I turned to this gal and said, “What you want to do is title one of your blog posts: Top Five Ways to Help Kids Through Divorce. You want to include that phrase in the title of a post. Since you know they are typing that in, that is a question. They are asking the world of Google a question, and they are looking for answers.”
I explained to Gloria that what she wants to do is take these phrases and presuppose someone just walked into her office asking her a question around that phrase. That is what your blog post is centered around. You are simply blogging in response to the world’s questions.
This is the most important part. You can blog ‘til you’re blue in the face, but if nobody finds your blog, it’s a waste of time. You want to make sure that you launch a blog or a website like restaurants have grand openings. They don’t build a restaurant and immediately have a grand opening. They do a restaurant, get the equipment installed, make sure the lights work, and have a soft grand opening. They let people in for a week or so. They test the bugs, make sure the burners are burning, the bartenders are making the drinks properly, and invite friends and family over. They fix the bugs, and away they go. Then they do a grand opening.
You want to do exactly the same thing with a blog or a website. Here is what we recommend strongly. When your blog hits 10-15 posts, you take those posts and want them to be reviewed by people of influence in your space. What you will do is study 5-10 other blogs in your space. You will find some blogs and magazines and trade journals that speak to you. Email the editor or the main writer/blogger and say, “Listen, I have been following your blog for some time. My two favorite posts on your blog are such-and-such,” and you will name those posts, as well as the one or two things in each post that hit you. You say, “You were one of the reasons that motivated me to do a blog. Is there any way you could read a couple of my blog posts and tell me if my writing is okay, if I’m onto something, do you think I should keep blogging, and do you think I can add value to my readers?”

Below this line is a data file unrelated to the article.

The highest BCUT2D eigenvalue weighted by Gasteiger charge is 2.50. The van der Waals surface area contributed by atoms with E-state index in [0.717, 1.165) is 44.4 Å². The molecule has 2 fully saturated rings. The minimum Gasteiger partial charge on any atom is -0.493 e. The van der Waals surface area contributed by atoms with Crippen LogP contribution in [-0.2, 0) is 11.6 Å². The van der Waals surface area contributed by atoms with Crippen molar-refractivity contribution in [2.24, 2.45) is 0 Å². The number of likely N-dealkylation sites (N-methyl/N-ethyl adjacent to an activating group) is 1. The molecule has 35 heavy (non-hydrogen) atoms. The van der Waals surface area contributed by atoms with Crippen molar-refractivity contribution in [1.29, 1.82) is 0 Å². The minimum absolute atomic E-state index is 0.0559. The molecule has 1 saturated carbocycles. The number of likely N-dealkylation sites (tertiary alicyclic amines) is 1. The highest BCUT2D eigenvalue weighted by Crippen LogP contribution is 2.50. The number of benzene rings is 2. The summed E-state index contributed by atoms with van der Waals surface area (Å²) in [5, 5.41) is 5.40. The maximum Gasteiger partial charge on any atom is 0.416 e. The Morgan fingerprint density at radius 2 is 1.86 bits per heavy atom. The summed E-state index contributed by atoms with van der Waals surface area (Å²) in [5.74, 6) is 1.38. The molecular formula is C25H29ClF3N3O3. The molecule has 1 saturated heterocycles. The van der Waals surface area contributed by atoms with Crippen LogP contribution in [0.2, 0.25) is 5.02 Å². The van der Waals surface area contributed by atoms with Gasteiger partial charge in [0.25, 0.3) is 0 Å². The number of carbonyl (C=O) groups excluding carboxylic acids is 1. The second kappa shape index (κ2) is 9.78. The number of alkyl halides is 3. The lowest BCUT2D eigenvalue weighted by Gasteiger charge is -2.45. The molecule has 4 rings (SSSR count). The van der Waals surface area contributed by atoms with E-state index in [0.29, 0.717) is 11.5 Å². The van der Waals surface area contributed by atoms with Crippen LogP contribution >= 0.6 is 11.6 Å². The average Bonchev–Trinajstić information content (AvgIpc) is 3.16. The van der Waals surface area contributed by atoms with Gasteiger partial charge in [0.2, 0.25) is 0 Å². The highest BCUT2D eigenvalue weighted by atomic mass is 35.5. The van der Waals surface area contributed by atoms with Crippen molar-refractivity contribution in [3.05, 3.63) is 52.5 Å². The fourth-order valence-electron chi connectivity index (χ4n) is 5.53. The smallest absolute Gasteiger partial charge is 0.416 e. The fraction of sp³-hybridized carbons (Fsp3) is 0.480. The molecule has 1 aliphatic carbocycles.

Do not ask them for anything. Don’t ask them to review it. Don’t ask them to post about it. You don’t have to. If your stuff is good, the law of reciprocity says that because you complimented them sincerely by quoting from their previous blog posts, they know you are a true fan and a true follower. Nobody really looking for a review takes that kind of time and manually types up an email. They will respond in kind. You will not get everybody, but even if you got a third, you now have three relevant industry-related websites that made a mention of your blog. Google sees these three mentions as backlinks, and now you are literally off to the races.
Every new domain name temporarily gets put in what is called the Google sandbox. It is this semi-penalty box that just says, “We don’t know who you are. We don’t trust you yet. We want to see what the world thinks of you. As soon as the world is talking about you a little bit, we as Google will pay attention.” I would recommend strongly that you write a few posts with meat on the bone. You don’t just do two posts and send it to somebody to review it. I would do 10-15. I would definitely take your time emailing these people. The better your email is to these editors and bloggers, the better chance they will return the favor and do a review of your blog.
A couple good nuggets there that came out of CEO Space this week. Wanted to get them quickly into a podcast. I am Ken Courtright for Today’s Growth: Growing Business Today. See you all down the road. Take care. Bye.